Narrow squeak – last minute extreme abortion law amendments withdrawn

Catholic Bishops of England and Wales are relieved two extreme abortion bills were withdrawn the day they were to be put to the vote in parliament.

The bills were included in the UK Government’s flagship Police, Crime, Sentencing and Courts Bill.

If passed in a vote on Monday this week, the proposed New Clause 55 would have allowed abortion, for any reason, up to birth.

The other bill – New Clause 42 – proposed introducing jail sentences for people demonstrating outside abortion clinics. It was also withdrawn on Monday.

“I welcome the fact that the radical amendment (New Clause 55), which was well outside the scope of the bill, was withdrawn,” says Bishop John Sherrington, who leads the bishops’ Life Issues portfolio.

“It would have swept away the few protections remaining for the unborn child and enabled abortion on demand as well as removing the possibility of the doctors’ conscientious objection.”

Commenting about the withdrawal of the abortion clinic censorship zone (New Clause 42) he said “we must stay vigilant to attempts to widen access to abortion by hijacking other bills.”

Sherrington thanked the thousands of people who lobbied MPs “and helped to prevent dangerous amendments to the bill from moving forward.”

Right To Life UK is also relieved the bills have been withdrawn.

Speaking on behalf of Right to Life, Catherine Robinson commented that the amendment allowing abortion for any reason up until birth “would have left England and Wales with one of the most extreme abortion laws in the world.”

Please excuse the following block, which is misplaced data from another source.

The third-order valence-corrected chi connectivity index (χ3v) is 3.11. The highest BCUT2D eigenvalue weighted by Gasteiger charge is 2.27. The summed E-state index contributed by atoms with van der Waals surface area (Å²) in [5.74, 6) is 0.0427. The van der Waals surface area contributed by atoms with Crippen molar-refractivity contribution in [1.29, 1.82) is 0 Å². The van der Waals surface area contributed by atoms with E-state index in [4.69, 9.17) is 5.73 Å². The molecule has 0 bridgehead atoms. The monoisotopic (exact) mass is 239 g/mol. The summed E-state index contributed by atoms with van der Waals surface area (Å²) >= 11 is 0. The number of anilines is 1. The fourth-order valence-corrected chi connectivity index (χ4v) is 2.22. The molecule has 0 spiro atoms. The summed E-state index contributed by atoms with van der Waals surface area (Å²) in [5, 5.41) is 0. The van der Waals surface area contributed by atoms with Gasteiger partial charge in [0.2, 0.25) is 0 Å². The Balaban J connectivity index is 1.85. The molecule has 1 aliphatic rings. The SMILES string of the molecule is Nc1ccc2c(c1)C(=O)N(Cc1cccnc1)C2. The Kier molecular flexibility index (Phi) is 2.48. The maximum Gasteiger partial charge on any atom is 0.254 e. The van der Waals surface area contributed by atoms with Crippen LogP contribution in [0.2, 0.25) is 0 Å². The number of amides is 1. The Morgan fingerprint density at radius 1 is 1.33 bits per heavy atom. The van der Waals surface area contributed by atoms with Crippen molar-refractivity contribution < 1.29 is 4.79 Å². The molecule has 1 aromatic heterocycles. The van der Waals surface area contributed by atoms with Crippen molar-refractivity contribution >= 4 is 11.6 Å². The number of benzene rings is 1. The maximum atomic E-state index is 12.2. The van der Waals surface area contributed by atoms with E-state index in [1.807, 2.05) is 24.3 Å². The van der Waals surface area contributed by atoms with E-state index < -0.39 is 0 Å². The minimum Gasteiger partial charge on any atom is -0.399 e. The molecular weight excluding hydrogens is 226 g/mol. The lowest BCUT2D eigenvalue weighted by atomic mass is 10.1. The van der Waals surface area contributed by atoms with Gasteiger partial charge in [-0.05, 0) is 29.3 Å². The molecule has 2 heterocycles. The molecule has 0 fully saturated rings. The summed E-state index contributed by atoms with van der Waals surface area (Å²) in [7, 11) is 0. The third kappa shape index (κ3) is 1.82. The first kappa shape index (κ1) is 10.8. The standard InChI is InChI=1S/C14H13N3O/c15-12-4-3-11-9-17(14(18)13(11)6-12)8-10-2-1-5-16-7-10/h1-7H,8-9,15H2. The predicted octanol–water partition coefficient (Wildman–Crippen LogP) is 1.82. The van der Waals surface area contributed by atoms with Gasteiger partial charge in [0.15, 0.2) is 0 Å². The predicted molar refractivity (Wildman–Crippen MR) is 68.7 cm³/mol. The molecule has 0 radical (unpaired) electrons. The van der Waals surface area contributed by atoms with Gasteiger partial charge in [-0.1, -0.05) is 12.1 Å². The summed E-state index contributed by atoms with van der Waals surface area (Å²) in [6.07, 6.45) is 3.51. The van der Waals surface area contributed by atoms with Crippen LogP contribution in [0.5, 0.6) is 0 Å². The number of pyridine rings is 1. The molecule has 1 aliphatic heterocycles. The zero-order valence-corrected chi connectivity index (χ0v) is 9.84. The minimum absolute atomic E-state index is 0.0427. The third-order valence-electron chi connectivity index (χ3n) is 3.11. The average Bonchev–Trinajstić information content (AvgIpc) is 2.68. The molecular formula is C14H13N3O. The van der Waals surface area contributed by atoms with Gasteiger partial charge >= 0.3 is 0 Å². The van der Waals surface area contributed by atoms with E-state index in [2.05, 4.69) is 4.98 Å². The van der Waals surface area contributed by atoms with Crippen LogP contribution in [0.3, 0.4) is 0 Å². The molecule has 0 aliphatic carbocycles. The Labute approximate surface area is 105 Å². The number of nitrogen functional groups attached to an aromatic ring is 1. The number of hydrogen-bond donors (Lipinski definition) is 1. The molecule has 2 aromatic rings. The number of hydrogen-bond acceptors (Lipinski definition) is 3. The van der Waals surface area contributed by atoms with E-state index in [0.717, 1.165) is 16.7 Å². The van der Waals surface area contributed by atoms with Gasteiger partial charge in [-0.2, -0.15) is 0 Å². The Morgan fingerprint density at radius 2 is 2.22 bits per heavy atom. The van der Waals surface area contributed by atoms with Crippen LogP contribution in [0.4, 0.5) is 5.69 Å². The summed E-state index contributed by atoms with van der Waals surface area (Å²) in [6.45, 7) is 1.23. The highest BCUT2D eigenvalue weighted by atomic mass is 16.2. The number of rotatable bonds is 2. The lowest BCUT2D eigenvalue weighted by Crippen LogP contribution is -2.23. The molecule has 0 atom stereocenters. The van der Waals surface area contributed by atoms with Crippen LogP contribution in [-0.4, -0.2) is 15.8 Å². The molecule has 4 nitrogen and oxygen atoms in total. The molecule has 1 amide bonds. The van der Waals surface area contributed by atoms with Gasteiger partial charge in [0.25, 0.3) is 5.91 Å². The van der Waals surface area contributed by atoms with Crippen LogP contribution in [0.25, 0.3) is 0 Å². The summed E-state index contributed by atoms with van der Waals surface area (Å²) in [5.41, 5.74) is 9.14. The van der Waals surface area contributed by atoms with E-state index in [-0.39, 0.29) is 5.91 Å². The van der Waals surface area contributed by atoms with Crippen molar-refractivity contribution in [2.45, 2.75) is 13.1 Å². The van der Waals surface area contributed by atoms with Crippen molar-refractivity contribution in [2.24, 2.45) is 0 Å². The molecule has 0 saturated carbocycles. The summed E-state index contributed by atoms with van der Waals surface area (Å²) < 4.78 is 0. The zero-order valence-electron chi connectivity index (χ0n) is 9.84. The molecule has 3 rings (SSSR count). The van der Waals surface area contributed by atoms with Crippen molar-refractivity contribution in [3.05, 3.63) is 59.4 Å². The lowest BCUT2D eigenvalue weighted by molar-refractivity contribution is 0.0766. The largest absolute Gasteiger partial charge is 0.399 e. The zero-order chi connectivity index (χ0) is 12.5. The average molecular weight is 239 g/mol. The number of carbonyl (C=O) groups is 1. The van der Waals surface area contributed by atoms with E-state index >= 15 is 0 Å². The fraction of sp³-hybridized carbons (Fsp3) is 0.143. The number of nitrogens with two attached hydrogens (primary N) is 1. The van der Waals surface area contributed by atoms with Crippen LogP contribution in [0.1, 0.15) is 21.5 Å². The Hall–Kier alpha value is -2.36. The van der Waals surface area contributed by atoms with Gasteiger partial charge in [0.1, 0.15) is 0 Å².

Catholic Bishops and more than 800 medical professionals had urged the MP who introduced the abortion until birth proposal to withdraw her amendment.

“Your proposal to allow abortion up to birth in this country would be to attack the heart of the medical profession: our core duty to protect life whenever and wherever possible,” the medical professionals said.

On Tuesday, a woman with Down’s syndrome took a challenge to the current abortion law to the High Court in London.

The law as it stands permits the late termination of pregnancy if a “severe abnormality” is found,

The woman, Heidi Crowter, says the law discriminates against foetuses with Down’s Syndrome and the 24-week limit on abortions should apply to all babies.

On Wednesday, the Vatican’s “foreign minister” that the Holy See rejects the assertion in a report adopted by the European Parliament that abortion is a “human right.”

Archbishop Paul Gallagher made the comment during a visit to Portugal’s capital, Lisbon.


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